It is not entirely clear why subatomic particles behave the way they do, but they tend to gravitate toward one another, share space together, and interact in unexpected but profound ways. This so-called “entanglement,” however, collapses when one tries to measure it, perhaps a defense mechanism which helps to preserve the intimacy and dignity of the particular particle relationship. It seems to me that this is the meaning of the resurrected Christ: Jesus is capable of being entangled with all sorts of different people – breakfast on the beach (Jn 21:1-13), breaking bread with two strangers (Lk 24:13-35), passing through a locked door (Jn 20:19-29), a great commision from the mountain top (Mt 28:16-20) – but he escapes containment. In fact, he literally tells Mary Magdalene, “Do not hold on to me!” (Jn 20:17), as if to say that true communion with our heavenly Father and all of creation falls apart the moment it gets captured and becomes a spectacle. Let’s therefore follow Jesus into a world of cosmic entanglement by dying to the fear-based clinginess that keeps our spiritual lives pinned to old and unenlightened laws of physics. Indeed, we shall one day be caught up in the clouds with him (1 Thes 4:17) in a relationship that needs no validation other than the immeasurable dignity we possess together as children of the living God. Ave Crux, Spes Unica!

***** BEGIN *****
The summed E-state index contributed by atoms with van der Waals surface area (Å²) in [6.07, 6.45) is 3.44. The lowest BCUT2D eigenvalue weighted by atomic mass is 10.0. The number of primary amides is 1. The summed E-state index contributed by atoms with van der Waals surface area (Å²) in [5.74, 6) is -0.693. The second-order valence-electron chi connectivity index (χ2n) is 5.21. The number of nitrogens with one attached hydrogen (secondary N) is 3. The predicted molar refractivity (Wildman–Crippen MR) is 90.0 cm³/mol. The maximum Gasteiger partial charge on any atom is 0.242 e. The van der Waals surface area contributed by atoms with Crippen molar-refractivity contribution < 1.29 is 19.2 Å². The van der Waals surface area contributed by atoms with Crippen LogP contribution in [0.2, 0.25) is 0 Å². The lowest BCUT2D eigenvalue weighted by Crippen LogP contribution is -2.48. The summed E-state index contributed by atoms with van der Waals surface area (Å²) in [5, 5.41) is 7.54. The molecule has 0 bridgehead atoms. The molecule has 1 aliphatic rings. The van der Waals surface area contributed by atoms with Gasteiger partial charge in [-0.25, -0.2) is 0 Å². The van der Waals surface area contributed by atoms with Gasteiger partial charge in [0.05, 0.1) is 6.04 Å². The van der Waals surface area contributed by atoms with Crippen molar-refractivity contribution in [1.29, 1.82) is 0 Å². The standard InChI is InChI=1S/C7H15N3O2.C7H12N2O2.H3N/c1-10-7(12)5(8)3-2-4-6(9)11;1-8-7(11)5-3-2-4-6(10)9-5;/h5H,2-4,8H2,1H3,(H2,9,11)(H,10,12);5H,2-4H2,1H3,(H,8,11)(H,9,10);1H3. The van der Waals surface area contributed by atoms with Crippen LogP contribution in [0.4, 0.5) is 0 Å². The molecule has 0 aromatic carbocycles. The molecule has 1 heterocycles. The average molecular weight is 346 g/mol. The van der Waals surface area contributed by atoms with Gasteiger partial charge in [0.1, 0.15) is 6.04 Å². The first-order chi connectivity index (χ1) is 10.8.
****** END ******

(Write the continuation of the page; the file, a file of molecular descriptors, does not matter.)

Published by Brother Phil and Ben
Phillip Smith and Benjamin Rossi established The Voice of Moreau blog on September 15, 2018. View all posts by Brother Phil and Ben